Sometimes the Denizens just want to pass along someone else’s analysis that makes a lot of sense. With the groggy post-turkey semi-coma at work, this is one of those times. In yesterday’s online New York Times “Campaign Stops” opinion section, former Treasury Secretary Robert Reich comments on the possibilities for the American political landscape, given the likelihood of continuing economic distress. This is a great, nonpartisan analysis — check it out.
A teaser: the anti-establishment core shared by both Occupy Wall Street and the Tea Party, coupled with the low probability of bipartisan moderation in federal policymaking, will make things really interesting.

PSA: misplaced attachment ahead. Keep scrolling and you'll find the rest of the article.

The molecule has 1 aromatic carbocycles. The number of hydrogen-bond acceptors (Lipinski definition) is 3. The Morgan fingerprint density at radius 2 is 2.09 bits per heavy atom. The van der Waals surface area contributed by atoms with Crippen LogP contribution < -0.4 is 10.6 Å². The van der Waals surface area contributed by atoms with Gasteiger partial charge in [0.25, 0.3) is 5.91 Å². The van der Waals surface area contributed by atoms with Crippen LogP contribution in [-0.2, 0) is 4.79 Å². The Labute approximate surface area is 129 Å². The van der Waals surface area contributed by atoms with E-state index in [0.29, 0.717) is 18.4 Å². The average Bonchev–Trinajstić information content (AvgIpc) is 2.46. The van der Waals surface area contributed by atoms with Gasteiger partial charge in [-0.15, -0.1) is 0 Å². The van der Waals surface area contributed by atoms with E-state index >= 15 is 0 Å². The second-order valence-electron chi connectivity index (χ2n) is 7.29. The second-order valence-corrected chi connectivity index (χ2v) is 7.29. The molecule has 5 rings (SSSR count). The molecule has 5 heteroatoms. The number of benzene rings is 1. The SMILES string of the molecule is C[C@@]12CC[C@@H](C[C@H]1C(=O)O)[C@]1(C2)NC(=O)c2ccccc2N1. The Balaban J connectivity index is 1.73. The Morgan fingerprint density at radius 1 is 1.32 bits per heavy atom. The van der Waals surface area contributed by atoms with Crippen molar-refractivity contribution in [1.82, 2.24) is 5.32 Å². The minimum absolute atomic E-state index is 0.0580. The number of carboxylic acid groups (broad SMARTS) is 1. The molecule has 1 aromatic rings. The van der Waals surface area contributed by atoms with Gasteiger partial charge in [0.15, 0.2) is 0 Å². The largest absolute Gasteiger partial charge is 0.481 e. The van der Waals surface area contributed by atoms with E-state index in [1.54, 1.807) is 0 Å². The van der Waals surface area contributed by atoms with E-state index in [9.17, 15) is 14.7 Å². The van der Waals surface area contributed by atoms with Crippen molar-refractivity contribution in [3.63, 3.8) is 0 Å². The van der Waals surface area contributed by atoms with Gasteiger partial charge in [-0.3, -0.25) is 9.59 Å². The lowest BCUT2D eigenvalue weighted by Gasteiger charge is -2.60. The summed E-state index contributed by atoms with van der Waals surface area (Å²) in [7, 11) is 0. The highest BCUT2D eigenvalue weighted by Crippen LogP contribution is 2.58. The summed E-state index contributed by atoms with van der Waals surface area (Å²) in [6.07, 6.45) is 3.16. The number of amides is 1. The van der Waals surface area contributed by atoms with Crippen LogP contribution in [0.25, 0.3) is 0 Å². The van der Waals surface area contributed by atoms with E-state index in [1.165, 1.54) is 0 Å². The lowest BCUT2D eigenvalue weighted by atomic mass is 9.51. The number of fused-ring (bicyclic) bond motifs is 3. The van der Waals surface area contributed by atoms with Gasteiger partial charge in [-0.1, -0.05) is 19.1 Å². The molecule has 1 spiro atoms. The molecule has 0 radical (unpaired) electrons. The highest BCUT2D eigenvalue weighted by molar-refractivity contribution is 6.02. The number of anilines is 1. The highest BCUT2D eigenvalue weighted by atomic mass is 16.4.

Last Saturday at a forum for Republican presidential candidates at a church in Des Moines, Iowa (one must hesitate before labeling this event a “debate,” as precious little competition of ideas actually took place), Newt Gingrich took on the progressive Occupy movement with some words that provided red meat to the cultural conservative GOP base. These words came a day after peaceful Occupy protestors at the University of California – Davis were subjected to point-blank pepper spray from police, a moment that quickly became a point of national controversy and a rapidly viral internet meme. Gingrich’s remarks illustrate both how he has filled (at least for now) the rhetorical leadership gap in the national Republican party, and why his candidacy is ultimately doomed.
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